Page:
Thanks, Duskfire. I feel like a bit of an idiot. I played four of these games and never knew you could do that. I thought the "restart" option was there in case you lost power in the middle of a session or something.

  9. I remember playing Wizardry V when I was a kid. I never got far because it's just ridiculously hard, but I enjoyed making parties and leveling them up and sending them in a level or two and then they die and I have to start over. Maybe that explains why I roll so many alts in MMOs.

    Anyway. I think you can get better at swimming by just repeatedly doing it. It's mostly fatal when you try though; I seem to recall finding some sort of wading pool that helped you through the early stages of 'I dive one level and drown'. But maybe that was Wizardry VI.

  10. There's an item to wear to avoid drowning in pools.

    I have to applaud your tenaciousness in starting new parties. That's what eventually killed my interest in the game. I was playing Wiz V in 1987 on my Apple ][ and made it to level 5. This level was a complete mess. Wall and doors everywhere and the whole map I walked in was that 'fog' that you can't see. I had no idea what to do and the encounters were just brutal and bizarre. Eventually I died too many times and couldn't recover my original party in the maze.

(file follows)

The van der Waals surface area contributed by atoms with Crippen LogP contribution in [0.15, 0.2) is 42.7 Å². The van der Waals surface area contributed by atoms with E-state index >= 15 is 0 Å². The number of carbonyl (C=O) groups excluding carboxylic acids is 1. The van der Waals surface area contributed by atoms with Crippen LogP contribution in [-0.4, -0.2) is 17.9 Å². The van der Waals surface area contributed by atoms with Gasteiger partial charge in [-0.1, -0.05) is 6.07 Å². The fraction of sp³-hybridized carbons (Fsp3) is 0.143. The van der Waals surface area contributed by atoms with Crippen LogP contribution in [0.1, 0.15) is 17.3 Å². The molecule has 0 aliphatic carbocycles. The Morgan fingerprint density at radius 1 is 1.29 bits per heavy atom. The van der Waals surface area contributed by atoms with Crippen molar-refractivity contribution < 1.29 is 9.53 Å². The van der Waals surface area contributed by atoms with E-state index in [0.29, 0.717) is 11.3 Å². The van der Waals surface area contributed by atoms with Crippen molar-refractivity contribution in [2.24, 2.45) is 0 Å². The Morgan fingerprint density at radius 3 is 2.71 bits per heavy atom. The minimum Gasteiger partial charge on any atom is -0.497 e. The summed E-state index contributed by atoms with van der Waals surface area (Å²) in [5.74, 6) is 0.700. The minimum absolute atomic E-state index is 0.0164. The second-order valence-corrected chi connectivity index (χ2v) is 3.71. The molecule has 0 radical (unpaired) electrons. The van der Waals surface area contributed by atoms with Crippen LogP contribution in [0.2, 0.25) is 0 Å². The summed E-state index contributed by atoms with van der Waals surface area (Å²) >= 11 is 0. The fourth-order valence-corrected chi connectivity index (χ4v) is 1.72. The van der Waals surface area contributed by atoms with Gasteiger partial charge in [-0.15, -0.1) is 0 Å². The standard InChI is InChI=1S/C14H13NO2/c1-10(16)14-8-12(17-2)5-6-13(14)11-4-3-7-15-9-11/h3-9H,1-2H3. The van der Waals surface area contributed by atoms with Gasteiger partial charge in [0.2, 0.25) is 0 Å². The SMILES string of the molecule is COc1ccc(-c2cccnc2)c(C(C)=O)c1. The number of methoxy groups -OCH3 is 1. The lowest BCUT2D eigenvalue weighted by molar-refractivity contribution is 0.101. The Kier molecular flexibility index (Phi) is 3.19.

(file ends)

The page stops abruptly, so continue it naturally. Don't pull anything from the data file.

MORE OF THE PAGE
I was fed up and took the game back to the store and said one of the disks was corrupt. They either gave me a new disk or a new game (can't remember). I made a quick trip down to level 5 and it was a proper maze. I had been playing in a corrupted data disk all that time. I just didn't have the heart to start over.

  11. That's a riot. I probably would have gotten to that level and just assumed it was the creators of Wizardry messing with me as usual.

  12. Oh man, I sat down to read your post and just about spit egg nog all over my screen when I saw your samurai "Jingre Bers".

    Also, being of Japanese descent, I am highly offended. ;)

    Merry Christmas!

  13. Apologies for that. There are no named Asian characters in the film, and I wanted to go with something Asian for my samurai. I wish I'd gone with "Farararara" instead.